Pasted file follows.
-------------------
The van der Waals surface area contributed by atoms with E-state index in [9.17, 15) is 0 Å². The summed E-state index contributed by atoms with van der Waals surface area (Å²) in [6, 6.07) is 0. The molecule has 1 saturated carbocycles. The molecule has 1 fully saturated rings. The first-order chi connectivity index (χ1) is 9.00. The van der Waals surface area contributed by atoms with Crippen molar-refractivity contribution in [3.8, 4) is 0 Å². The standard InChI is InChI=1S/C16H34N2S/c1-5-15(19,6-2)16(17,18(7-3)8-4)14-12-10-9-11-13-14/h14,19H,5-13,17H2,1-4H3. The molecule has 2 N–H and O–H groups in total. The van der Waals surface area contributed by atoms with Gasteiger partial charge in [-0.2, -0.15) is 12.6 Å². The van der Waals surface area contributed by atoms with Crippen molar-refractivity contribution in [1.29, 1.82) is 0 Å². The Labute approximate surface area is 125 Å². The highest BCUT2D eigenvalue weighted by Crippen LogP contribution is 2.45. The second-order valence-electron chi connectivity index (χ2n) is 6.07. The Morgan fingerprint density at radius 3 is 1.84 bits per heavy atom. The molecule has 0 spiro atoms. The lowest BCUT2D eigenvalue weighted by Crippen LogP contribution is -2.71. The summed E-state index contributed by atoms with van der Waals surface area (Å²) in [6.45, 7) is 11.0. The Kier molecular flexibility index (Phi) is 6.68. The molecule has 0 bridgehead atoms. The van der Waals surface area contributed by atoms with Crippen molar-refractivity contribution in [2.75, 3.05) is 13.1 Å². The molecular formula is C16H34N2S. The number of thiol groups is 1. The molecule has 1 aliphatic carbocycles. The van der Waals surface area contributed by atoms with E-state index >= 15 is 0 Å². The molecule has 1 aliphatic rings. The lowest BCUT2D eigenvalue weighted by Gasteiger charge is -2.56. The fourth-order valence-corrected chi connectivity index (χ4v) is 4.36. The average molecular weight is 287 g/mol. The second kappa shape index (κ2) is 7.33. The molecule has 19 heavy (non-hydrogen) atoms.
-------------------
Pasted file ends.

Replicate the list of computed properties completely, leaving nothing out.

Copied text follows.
The van der Waals surface area contributed by atoms with E-state index in [9.17, 15) is 0 Å². The summed E-state index contributed by atoms with van der Waals surface area (Å²) in [6, 6.07) is 0. The molecule has 1 saturated carbocycles. The molecule has 1 fully saturated rings. The first-order chi connectivity index (χ1) is 9.00. The van der Waals surface area contributed by atoms with Crippen molar-refractivity contribution in [3.8, 4) is 0 Å². The standard InChI is InChI=1S/C16H34N2S/c1-5-15(19,6-2)16(17,18(7-3)8-4)14-12-10-9-11-13-14/h14,19H,5-13,17H2,1-4H3. The molecule has 2 N–H and O–H groups in total. The van der Waals surface area contributed by atoms with Gasteiger partial charge in [-0.2, -0.15) is 12.6 Å². The van der Waals surface area contributed by atoms with Crippen molar-refractivity contribution in [1.29, 1.82) is 0 Å². The Labute approximate surface area is 125 Å². The highest BCUT2D eigenvalue weighted by Crippen LogP contribution is 2.45. The second-order valence-electron chi connectivity index (χ2n) is 6.07. The Morgan fingerprint density at radius 3 is 1.84 bits per heavy atom. The molecule has 0 spiro atoms. The lowest BCUT2D eigenvalue weighted by Crippen LogP contribution is -2.71. The summed E-state index contributed by atoms with van der Waals surface area (Å²) in [6.45, 7) is 11.0. The Kier molecular flexibility index (Phi) is 6.68. The molecule has 0 bridgehead atoms. The van der Waals surface area contributed by atoms with Crippen molar-refractivity contribution in [2.75, 3.05) is 13.1 Å². The molecular formula is C16H34N2S. The number of thiol groups is 1. The molecule has 1 aliphatic carbocycles. The van der Waals surface area contributed by atoms with E-state index >= 15 is 0 Å². The molecule has 1 aliphatic rings. The lowest BCUT2D eigenvalue weighted by Gasteiger charge is -2.56. The fourth-order valence-corrected chi connectivity index (χ4v) is 4.36. The average molecular weight is 287 g/mol. The second kappa shape index (κ2) is 7.33. The molecule has 19 heavy (non-hydrogen) atoms.